IP case tests code ownership

A legal decision over the ownership of intellectual property in a software development contract is set to have IT firms rushing to their lawyers to protect their base development code.

A legal decision over the ownership of intellectual property in a software development contract is set to have IT firms rushing to their lawyers to protect their base development code.

The judgement in the High Court in Hamilton effectively hands ownership of code from the developer’s software library to a customer.

Pacific Software Technology is to appeal the ruling, which decided that Hamilton-based Perry Group owned the intellectual property in gaming database software developed by Pacific for Perry Group subsidiary United Gaming. Both parties have agreed to a stay of execution on the judgement and proceedings.

In December Perry Group gained an interim injunction after it took Pacific to court to force it to return source code for software it had developed for the gaming machine database. The dispute over copyright ownership centred around the issue of whether database work done by Pacific had been commissioned by United Gaming or been independently created by Pacific and subsequently offered to Perry Group.

In the Perry/Pacific judgement, Justice Williams in the High Court in Hamilton said that Perry Group had commissioned the software and thus owned the copyright in not only the gaming database but the pre-existing “library” code developed by Pacific and used in other clients’ software.

Baldwin Shelston Waters lawyer Breon Gravatt says the decision is bad news for software developers, noting that without a clearly written agreement developers risk losing ownership of software code, including library code.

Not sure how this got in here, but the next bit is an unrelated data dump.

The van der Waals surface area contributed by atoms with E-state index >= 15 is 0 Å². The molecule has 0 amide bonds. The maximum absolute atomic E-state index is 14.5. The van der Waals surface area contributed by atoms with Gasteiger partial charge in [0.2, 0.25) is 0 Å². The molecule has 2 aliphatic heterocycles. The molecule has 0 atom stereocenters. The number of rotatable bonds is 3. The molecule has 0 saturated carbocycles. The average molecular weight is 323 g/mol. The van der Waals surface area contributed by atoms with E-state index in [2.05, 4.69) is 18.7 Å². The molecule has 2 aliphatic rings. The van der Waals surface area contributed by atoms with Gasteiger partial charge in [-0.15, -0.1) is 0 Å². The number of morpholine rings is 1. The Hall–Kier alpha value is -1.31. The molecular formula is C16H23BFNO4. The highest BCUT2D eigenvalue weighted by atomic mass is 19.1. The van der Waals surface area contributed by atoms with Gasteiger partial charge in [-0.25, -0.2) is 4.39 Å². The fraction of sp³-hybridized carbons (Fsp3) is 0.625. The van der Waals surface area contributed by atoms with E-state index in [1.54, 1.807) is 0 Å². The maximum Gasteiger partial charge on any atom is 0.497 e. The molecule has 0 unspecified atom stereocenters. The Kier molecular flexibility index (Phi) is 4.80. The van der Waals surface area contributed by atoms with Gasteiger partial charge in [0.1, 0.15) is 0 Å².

However, AJ Park partner Ken Moon says despite what he sees as some ambiguity in the ruling, the inclusion of pre-existing library code owned by Pacific “was neither here nor there”.

Moon says “properly speaking” pre-existing library code would have been owned by Pacific and licensed to Perry, but only a written contract would have stated this expressly.

Tim Jeffcott, of Pacific’s legal team at IT Law, says he can’t talk about the grounds of the appeal, pointing to a press release that states only that his client did not agree with some parts of the judgement and that it may have significant implications for the software development industry.

Auckland developer Ian Mitchell, an expert witness in the Perry case, advises retention of all correspondence, written and verbal, between developer and customer. Personally he would retain copyright, he says, and urges developers to clarify exactly what is being sold, such as a right to use.

Perry Group systems manager and accountant Stephen Burkhart would only say that the agreement to stay execution had to do with “the protection of [Pacific’s] rights”.

The case to date ...

The dispute arose over whether database work done by Pacific Software Technology had been commissioned by Perry Group subsidiary United Gaming, which sells and services gaming machines. United Gaming used the Pacific-developed Q + A database as part of a service providing monitoring and metering services for the machines. United Gaming wanted to develop and upgrade the system to provide electronic collection and processing of data.